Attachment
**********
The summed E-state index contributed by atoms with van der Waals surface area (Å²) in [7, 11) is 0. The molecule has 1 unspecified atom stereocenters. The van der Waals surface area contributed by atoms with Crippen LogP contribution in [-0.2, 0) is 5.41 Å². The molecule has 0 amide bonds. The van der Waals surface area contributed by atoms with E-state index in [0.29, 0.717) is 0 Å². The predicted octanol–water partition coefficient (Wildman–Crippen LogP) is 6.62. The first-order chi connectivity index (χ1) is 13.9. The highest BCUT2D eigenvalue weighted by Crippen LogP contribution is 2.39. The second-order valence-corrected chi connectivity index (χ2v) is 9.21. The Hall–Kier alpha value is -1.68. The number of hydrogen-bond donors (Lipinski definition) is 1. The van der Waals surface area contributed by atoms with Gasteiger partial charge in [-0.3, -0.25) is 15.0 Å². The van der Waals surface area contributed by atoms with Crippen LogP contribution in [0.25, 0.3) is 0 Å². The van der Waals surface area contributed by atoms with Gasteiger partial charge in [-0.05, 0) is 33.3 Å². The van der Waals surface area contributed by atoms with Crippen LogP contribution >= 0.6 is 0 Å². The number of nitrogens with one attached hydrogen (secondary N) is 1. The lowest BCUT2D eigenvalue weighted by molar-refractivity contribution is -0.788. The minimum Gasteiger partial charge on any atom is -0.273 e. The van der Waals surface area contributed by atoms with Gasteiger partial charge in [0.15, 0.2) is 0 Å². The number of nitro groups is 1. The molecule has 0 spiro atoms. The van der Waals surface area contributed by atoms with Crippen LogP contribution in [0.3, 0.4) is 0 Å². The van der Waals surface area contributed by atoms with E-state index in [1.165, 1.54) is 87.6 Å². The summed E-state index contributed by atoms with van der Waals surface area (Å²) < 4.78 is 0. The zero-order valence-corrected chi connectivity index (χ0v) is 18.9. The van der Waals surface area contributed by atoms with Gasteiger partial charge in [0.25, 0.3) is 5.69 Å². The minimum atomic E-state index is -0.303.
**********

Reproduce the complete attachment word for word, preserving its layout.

The summed E-state index contributed by atoms with van der Waals surface area (Å²) in [7, 11) is 0. The molecule has 1 unspecified atom stereocenters. The van der Waals surface area contributed by atoms with Crippen LogP contribution in [-0.2, 0) is 5.41 Å². The molecule has 0 amide bonds. The van der Waals surface area contributed by atoms with E-state index in [0.29, 0.717) is 0 Å². The predicted octanol–water partition coefficient (Wildman–Crippen LogP) is 6.62. The first-order chi connectivity index (χ1) is 13.9. The highest BCUT2D eigenvalue weighted by Crippen LogP contribution is 2.39. The second-order valence-corrected chi connectivity index (χ2v) is 9.21. The Hall–Kier alpha value is -1.68. The number of hydrogen-bond donors (Lipinski definition) is 1. The van der Waals surface area contributed by atoms with Gasteiger partial charge in [-0.3, -0.25) is 15.0 Å². The van der Waals surface area contributed by atoms with Crippen LogP contribution in [0.25, 0.3) is 0 Å². The van der Waals surface area contributed by atoms with Gasteiger partial charge in [-0.05, 0) is 33.3 Å². The van der Waals surface area contributed by atoms with Crippen LogP contribution >= 0.6 is 0 Å². The number of nitrogens with one attached hydrogen (secondary N) is 1. The lowest BCUT2D eigenvalue weighted by molar-refractivity contribution is -0.788. The minimum Gasteiger partial charge on any atom is -0.273 e. The van der Waals surface area contributed by atoms with Gasteiger partial charge in [0.15, 0.2) is 0 Å². The number of nitro groups is 1. The molecule has 0 spiro atoms. The van der Waals surface area contributed by atoms with Crippen LogP contribution in [0.3, 0.4) is 0 Å². The van der Waals surface area contributed by atoms with E-state index in [1.165, 1.54) is 87.6 Å². The summed E-state index contributed by atoms with van der Waals surface area (Å²) < 4.78 is 0. The zero-order valence-corrected chi connectivity index (χ0v) is 18.9. The van der Waals surface area contributed by atoms with Gasteiger partial charge in [0.25, 0.3) is 5.69 Å². The minimum atomic E-state index is -0.303.